Tarrant was in custody 36 minutes after Christchurch police received their first call about a shooting at a mosque, which New Zealand’s top cop – Police Commissioner Mike Bush – says occurred one minute after the first shots were fired. He was finally stopped on Brougham Street, between the intersections of Strickland Street and Scott Street, which is almost the same distance again from the Linwood mosque. This implies that Tarrant – from the moment he opened fire at the Al Noor mosque – carried out his attacks at both locations inside 37 minutes, ending with his arrest at 2:17pm.
In Tarrant’s video, you can clearly hear him speaking with someone as he’s tearing east along Bealey Avenue. It’s not Tarrant muttering to himself, and it’s not Tarrant ‘speaking to his audience’: he is having a one-on-one conversation with someone about how the massacre at the Al Noor mosque went down. The other person’s voice – of a lower tone than Tarrant’s – though faint, can be heard at one point, and whatever is said prompts Tarrant to laugh and respond. Among the comments made by Tarrant in this conversation, he says “there’s time for the fuel,” presumably in reference to whatever they both knew was planned beforehand for the red jerry-cans in the trunk of Tarrant’s car. There may not have been someone present in the car with Tarrant, but that doesn’t rule out a conversation with someone else over car speakerphone and/or via earpiece.
In contrast to the clear video footage showing what happened at the Al Noor mosque, what happened at the smaller Linwood mosque is murky. All agree that the death toll there would have been higher but for the fact that the attacker (for this event hiding his face with a mask or balaclava) was confronted and chased away. One version is that 48-year-old ‘hero refugee’ Abdul Aziz, despite being unarmed, managed to at least temporarily distract and limit the gunman to shooting at worshipers from outside the building, rather than entering it, by “throwing a credit card machine at him.” Once the gunman was back in his car, Aziz says he saw him off by throwing a shotgun (which the gunman had dropped earlier) at the car’s windscreen “like an arrow,” which, he said, “shattered the windscreen” (it didn’t), and spooked him into driving away, then Aziz chased after him on foot down the driveway and back onto Linwood Avenue.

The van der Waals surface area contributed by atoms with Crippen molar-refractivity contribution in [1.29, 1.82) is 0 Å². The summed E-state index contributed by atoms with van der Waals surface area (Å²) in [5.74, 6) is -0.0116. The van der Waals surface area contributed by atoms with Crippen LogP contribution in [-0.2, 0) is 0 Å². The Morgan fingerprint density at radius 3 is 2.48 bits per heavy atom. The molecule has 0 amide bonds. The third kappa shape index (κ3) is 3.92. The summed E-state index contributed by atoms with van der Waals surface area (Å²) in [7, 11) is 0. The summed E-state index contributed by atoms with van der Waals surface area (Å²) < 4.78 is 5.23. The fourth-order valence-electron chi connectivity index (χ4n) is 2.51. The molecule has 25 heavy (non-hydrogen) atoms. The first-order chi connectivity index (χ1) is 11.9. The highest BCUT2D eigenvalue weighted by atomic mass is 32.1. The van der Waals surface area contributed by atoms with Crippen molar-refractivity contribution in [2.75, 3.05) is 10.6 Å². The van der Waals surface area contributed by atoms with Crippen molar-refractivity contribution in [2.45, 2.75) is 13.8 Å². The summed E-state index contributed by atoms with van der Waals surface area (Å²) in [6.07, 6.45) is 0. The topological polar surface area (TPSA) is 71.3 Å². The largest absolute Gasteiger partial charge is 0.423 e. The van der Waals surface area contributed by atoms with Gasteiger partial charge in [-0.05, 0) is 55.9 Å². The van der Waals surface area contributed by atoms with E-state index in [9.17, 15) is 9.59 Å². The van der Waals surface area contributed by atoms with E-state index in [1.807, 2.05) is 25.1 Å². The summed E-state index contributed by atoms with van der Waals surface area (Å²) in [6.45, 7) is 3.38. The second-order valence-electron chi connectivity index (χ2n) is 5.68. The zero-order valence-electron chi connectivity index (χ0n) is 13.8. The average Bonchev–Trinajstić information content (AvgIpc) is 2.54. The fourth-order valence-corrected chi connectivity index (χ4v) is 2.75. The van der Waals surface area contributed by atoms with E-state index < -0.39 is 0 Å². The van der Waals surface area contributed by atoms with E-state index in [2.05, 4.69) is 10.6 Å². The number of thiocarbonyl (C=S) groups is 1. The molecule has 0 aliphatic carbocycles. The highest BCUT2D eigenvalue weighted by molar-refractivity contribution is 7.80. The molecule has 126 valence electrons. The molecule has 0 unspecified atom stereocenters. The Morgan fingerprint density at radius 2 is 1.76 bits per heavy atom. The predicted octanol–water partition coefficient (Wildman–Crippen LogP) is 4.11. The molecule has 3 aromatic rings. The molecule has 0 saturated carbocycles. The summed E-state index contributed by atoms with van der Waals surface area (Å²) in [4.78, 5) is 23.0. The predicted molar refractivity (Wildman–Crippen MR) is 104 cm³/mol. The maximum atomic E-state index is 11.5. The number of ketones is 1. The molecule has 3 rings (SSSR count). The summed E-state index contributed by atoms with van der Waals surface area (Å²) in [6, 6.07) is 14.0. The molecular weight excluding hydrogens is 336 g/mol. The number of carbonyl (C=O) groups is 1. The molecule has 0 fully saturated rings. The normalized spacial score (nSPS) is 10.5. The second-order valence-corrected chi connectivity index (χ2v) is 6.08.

Other eyewitnesses describe the gunman being confronted by an unnamed worshiper inside the small building. One eyewitness to this, Faisal Sayed, describes at the end of this interview how a “young guy” tackled the gunman from behind, which caused him to drop his weapon, flee the building and escape the grounds in his car. This account is supported by another eyewitness, Syed Mazharuddin, who told the New Zealand Herald:
“The young guy who usually takes care of the mosque… he saw an opportunity and pounced on [the gunman] and took his gun. The hero tried to chase and he couldn’t find the trigger in the gun… he ran behind him but there were people waiting for him in the car and he fled.”
Is this a different hero? Two different gunmen perhaps? These two versions of the event may not conflict; they could, for example, be describing two confrontations against one gunman by two different people in sequence, but what is most interesting is Mazharuddin’s closing statement about “people waiting” in the car the gunman escaped in.
Both accounts agree that the attacker(s) at the Linwood mosque fled in a car, so what are we to make of these statements from the manager of a business located nearby?
A second shooting happened at a mosque in the Linwood area of the city.
Witnesses said they heard multiple gunshots around 1.45pm.
Mark Nichols, manager of Premium Tyres and Auto in Linwood, said he saw a gunman run past his shop around 45 minutes ago.
He heard five gunshots, and he believed the activity was centred around the nearby Linwood Masjid mosque.
He saw two injured people carried on stretchers past his shop. Both appeared to be alive.